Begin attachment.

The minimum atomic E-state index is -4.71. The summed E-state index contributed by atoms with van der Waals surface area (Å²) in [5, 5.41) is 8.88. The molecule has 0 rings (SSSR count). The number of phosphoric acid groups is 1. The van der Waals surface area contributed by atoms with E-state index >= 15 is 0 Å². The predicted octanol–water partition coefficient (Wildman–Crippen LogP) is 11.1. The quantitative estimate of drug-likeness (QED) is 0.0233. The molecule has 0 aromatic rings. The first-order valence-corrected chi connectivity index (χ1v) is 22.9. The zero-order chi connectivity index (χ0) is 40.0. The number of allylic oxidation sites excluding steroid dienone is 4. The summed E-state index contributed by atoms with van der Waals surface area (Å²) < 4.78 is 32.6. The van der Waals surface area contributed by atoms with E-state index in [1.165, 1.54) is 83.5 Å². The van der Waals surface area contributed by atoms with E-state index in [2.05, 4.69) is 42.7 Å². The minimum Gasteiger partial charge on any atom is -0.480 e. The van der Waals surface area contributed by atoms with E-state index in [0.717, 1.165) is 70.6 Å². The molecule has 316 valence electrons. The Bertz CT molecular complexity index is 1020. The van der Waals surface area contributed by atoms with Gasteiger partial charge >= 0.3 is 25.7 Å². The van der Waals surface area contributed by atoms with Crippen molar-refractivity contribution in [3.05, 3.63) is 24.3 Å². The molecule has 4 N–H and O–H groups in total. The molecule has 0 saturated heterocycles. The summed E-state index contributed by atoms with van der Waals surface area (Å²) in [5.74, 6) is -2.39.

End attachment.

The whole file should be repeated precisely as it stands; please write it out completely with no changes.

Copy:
The minimum atomic E-state index is -4.71. The summed E-state index contributed by atoms with van der Waals surface area (Å²) in [5, 5.41) is 8.88. The molecule has 0 rings (SSSR count). The number of phosphoric acid groups is 1. The van der Waals surface area contributed by atoms with E-state index >= 15 is 0 Å². The predicted octanol–water partition coefficient (Wildman–Crippen LogP) is 11.1. The quantitative estimate of drug-likeness (QED) is 0.0233. The molecule has 0 aromatic rings. The first-order valence-corrected chi connectivity index (χ1v) is 22.9. The zero-order chi connectivity index (χ0) is 40.0. The number of allylic oxidation sites excluding steroid dienone is 4. The summed E-state index contributed by atoms with van der Waals surface area (Å²) < 4.78 is 32.6. The van der Waals surface area contributed by atoms with E-state index in [1.165, 1.54) is 83.5 Å². The van der Waals surface area contributed by atoms with E-state index in [2.05, 4.69) is 42.7 Å². The minimum Gasteiger partial charge on any atom is -0.480 e. The van der Waals surface area contributed by atoms with E-state index in [0.717, 1.165) is 70.6 Å². The molecule has 316 valence electrons. The Bertz CT molecular complexity index is 1020. The van der Waals surface area contributed by atoms with Gasteiger partial charge >= 0.3 is 25.7 Å². The van der Waals surface area contributed by atoms with Crippen molar-refractivity contribution in [3.05, 3.63) is 24.3 Å². The molecule has 4 N–H and O–H groups in total. The molecule has 0 saturated heterocycles. The summed E-state index contributed by atoms with van der Waals surface area (Å²) in [5.74, 6) is -2.39.